Many of the attendees at my breakout session at the recent Human Resource Professionals Association were committed to wanting to improve employee recognition practices and their recognition programs where they worked.
One person submitted a question to me asking, “What would be the first 3 steps to take to start with Real Recognition?”
I am going to outline the three steps I would recommend you start with to make everyday, recognition – and specifically Real Recognition® – happen throughout your organization.
These steps are only easy if you commit to asking the hard questions of one another, being vulnerable enough to hear people’s responses, and then having the courage to act upon them. (more…)
Whenever you are dealing with people in the workplace you will always need to address performance on the job.
There are 2 sides of the performance coin. It is either good performance or its poor performance.
With employee recognition, I often get asked questions about recognizing poor performers. Recently, I was asked, “How do you recognize a poor performing employee without encouraging mediocrity?”
You know they have someone in mind when they ask this question. Consider the following questions to help guide you on this subject. (more…)
In the ever-evolving nature of the modern workplace, you can have far less face-to-face encounters with your staff and peers than you would like to. This makes giving personal and meaningful recognition a little more challenging.
Employee recognition is a felt phenomenon to begin with, so it must be given with feeling.
I was recently asked how could we emote better in our dialogue and written feedback with people?
I will examine these two areas of verbal and written communication and share my recommendations. (more…)
I was recently in a meeting with an organization who wanted to design a formal awards program and I think they were surprised with the additional insights I brought to the table that they hadn’t considered before.
I will outline a few of the critical elements needed for creating an effective formal awards program. These areas will be covered under five broad steps that entail quite a bit of work for each one.
Each of these steps will help you whether a manually administered awards program or one simplified through technology. (more…)
Practice recognition giving on daily basis.
Strive to give recognition every day to help you gain confidence in this skill. Research shows managers who recognize regularly have higher results from their employees than those managers who are not consistent recognizers. Don’t worry if you stumble through your first few spontaneous recognition expressions. The important thing is, you tried your best, and the next time will be even better. Like anything in life, perfect practice always makes perfect.
Learning about effective employee recognition practices and skills requires developing clear, behaviourally focused learning objectives.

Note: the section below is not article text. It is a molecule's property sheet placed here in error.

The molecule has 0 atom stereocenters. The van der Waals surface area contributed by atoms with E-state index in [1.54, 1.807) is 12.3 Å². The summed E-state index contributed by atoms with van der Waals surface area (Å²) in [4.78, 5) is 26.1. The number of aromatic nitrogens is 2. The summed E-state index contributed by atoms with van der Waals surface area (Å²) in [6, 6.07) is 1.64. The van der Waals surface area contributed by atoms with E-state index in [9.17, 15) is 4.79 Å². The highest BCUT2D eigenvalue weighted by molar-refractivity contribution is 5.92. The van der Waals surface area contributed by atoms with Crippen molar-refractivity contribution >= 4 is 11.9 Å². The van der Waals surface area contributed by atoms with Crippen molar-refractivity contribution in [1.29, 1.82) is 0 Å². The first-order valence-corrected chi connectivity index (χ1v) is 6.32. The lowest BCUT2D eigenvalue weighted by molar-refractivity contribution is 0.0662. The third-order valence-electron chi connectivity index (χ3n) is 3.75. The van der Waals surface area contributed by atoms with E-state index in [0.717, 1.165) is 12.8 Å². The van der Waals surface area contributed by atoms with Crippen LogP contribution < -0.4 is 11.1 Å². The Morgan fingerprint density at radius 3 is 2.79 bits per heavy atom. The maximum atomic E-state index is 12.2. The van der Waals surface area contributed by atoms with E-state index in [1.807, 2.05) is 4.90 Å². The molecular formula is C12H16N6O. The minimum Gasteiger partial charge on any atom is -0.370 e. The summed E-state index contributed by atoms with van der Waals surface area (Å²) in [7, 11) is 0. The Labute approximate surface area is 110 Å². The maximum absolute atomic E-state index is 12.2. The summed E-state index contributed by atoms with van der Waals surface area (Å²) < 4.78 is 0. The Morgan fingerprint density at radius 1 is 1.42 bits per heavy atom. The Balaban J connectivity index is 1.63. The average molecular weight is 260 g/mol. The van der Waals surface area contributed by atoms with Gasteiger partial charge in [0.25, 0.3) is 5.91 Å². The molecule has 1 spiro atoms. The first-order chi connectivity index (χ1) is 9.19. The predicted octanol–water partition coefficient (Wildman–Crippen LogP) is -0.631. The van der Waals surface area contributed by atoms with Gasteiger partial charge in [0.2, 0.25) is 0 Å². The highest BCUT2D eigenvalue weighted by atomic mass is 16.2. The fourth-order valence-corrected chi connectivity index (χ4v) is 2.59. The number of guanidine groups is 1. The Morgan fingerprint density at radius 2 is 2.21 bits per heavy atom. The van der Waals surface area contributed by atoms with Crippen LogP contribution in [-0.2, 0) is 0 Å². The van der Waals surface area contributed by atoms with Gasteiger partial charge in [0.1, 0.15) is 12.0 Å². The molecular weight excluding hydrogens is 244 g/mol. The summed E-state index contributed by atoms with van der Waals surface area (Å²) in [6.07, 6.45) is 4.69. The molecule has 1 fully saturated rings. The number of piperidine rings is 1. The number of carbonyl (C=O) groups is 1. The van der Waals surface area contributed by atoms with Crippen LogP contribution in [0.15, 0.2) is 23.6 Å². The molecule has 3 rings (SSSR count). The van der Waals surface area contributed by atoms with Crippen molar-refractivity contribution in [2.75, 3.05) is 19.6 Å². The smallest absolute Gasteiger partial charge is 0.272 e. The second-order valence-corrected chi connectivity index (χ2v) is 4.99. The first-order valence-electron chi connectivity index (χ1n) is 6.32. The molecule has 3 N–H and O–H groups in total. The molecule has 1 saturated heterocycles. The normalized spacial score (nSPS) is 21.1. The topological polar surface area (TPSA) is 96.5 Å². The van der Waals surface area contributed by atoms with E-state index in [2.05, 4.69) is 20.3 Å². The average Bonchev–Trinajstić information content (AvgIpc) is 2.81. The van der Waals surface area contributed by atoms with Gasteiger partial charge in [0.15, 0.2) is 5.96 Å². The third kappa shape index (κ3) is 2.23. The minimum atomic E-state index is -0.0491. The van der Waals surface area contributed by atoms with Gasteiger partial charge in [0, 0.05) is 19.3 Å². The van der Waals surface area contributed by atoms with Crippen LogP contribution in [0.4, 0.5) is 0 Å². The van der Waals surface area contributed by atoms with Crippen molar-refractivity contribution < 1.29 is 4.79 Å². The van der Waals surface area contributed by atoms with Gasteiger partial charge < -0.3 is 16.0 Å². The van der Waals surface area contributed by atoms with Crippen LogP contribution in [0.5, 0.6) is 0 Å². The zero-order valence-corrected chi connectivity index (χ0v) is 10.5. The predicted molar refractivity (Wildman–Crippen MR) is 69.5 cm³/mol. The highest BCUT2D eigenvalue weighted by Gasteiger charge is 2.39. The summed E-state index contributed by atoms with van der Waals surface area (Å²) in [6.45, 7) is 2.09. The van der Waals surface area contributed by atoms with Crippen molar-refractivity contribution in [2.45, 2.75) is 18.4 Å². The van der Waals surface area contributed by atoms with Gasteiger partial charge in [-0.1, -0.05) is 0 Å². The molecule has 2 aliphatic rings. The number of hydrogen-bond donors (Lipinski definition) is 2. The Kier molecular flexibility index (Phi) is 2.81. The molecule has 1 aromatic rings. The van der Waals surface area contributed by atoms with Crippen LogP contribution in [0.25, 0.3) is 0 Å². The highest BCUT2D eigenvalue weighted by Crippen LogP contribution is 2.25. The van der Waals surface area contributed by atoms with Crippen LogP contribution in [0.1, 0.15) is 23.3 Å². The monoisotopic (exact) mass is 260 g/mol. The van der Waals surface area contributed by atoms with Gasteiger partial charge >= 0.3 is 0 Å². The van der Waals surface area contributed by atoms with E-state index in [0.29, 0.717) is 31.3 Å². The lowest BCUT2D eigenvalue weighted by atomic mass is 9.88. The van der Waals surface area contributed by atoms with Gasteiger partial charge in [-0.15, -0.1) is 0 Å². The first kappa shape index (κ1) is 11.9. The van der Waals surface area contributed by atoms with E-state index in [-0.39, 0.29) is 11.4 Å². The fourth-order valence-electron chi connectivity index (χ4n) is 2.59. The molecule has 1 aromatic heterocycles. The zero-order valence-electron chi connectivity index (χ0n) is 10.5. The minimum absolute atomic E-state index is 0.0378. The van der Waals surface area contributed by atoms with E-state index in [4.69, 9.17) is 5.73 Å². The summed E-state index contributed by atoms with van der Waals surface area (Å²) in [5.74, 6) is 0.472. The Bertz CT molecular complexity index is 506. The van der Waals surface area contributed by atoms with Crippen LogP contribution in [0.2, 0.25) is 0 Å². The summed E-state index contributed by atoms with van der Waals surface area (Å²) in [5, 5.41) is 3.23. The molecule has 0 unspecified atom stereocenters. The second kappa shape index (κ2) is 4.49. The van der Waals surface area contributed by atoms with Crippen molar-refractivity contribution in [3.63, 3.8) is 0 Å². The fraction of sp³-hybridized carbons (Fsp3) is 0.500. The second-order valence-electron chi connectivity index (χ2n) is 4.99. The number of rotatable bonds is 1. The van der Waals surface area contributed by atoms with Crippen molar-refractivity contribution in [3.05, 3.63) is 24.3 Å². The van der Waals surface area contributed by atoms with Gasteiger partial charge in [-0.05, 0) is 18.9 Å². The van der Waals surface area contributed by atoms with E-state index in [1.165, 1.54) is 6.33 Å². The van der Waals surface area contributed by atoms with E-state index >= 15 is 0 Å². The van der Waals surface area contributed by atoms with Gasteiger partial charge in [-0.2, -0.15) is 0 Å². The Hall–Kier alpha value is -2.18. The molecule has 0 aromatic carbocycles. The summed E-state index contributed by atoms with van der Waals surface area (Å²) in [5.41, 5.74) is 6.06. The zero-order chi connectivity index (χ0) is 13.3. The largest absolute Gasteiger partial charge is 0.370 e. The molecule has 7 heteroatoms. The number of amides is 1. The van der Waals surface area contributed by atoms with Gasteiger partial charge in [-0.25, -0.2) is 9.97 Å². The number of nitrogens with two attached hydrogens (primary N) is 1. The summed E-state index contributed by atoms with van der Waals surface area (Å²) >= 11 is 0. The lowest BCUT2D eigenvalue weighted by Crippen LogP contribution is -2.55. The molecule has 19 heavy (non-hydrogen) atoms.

But I find there is a problem in most organizations. When I ask how much focus is given to recognition practices in their leadership or management development curriculum the answer is often zilch.
Or at best they talk about recognition and motivation at the 30,000 feet level with no practical skills, know-how, or insights on how to get better at giving recognition.
Yet these organizational leaders are concerned when employee engagement survey results reveal poor, or at least below average, employee perceptions of the recognition given. (more…)
You hear a lot about mindfulness these days.
Mindfulness is a therapeutic technique for creating a conscious awareness of being in the present moment.
Now, if you couple mindfulness with employee recognition, you will have a greater awareness of the things people are doing around you that merit being acknowledged and appreciated.
By creating more empathetic feelings toward the people you work with you can also show more caring concern for the positive and negative life events that affect them and their families.
You can become better at acknowledging and accepting your own thoughts and feelings, having an environmental awareness, all in a non-judgmental way.
It only takes a few things each day to keep a recognition focus. (more…)
You and I need to learn how to truly value people and their contributions.
When we respect and acknowledge people properly for the effort they make, giving recognition demonstrates our respect for them and shows they are truly worthy of our time.
I have written before how giving recognition does not take very much time to do. Yet, it is the number one reason, or barrier, for why people don’t give recognition.
Making recognition a part of your DNA – means following a consistent, systematic approach to how, and when, you give people recognition.
Many years ago the late business management guru, Peter Drucker, purportedly said, “Culture eats strategy for breakfast.”
While there is still debate as to whether Drucker actually said the line or not, it was attributed to him by Mark Fields in 2006, and he later became the chief executive of the Ford Motor Company.
At the time Drucker probably made this statement there was a lot of talk about business strategy in the Ivy League business schools.
His point was well taken that you should never neglect culture.
However, as the authors Boris Groysberg, Jeremiah Lee, Jesse Price and J. Yo-Jud Cheng, of the recent Harvard Business Review article on The Leader’s Guide to Corporate Culture, point out, a strong organizational culture can be detrimental when misaligned with strategy. (more…)
Recognition Tip #42: Take time to ask people for their recognition preferences.
Create an informal sit-down opportunity and learn about an individual’s goals and what motivates them at work. When the comfort level is present, ask them what they like and don’t like with the recognition they receive from you. Discover their preferred frequency of recognition and how they best like to be appreciated.